The Baltimore Ravens front office will be questioned Thursday in the ongoing investigation into owners colluding to keep former 49ers quarterback Colin Kaepernick out of the NFL, Pro Football Talk reports.
Kaepernick filed the grievance back in October, citing a belief that owners explicitly worked to keep him out of the league because they were unhappy with his decision to kneel during the national anthem.
Ravens head coach John Harbaugh and general manager Ozzie Newsome are scheduled to be interviewed today at the team’s facilities. Kaepernick has the option to attend should he choose. He was in attendance during the deposition of Houston Texans’ owner Bob McNair.
When it comes to the collusion grievance being filed, Kaepernick needs to prove that at least two teams, or the league office and a team, worked together to keep him out of the league. That’s the burden of proof they’re up against. If a team chose not to sign him because they didn’t want to deal with the media ramifications of it, that does nothing for his case. They’re allowed to do that. But, the front offices of different teams are not allowed to work jointly to keep him out of the league collectively.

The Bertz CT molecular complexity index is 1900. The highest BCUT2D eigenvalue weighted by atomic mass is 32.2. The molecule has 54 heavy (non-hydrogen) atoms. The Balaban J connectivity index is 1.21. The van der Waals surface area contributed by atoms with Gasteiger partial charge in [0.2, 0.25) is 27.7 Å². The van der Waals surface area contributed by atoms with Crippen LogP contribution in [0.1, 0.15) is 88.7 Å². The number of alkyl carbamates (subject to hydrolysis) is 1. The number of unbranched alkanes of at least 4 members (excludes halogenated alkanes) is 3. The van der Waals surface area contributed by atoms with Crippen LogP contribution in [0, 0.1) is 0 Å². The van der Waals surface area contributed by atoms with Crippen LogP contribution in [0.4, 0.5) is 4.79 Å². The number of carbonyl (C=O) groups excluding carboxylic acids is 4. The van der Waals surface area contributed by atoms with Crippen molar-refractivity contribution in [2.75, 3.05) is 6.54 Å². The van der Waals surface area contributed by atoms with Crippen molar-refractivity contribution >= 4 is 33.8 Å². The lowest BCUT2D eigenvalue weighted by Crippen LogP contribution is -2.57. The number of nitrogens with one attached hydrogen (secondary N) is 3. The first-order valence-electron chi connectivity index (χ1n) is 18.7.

There have been a handful of other quarterbacks that have remained in the league primarily as backups who have shown significantly less skill than Kaepernick showed the last time he played.
This deposition comes at an interesting time — a day after the Ravens signed Robert Griffin III. The Ravens were the team that was closest to signing Kaepernick in the past, but now that doesn’t make sense. They needed a backup and chose Griffin over Kaepernick. Both Griffin and Kaepernick play the same style of football, and Kaepernick was clearly the better player back in 2016, the last time either of them played in the league.
Griffin played five games in 2016 with the Cleveland Browns totaling 886 yards, two touchdowns and three interceptions. Conversely, Kaepernick played 12 games for the Niners and finished with 2,241 yards passing, 16 touchdowns and four interceptions.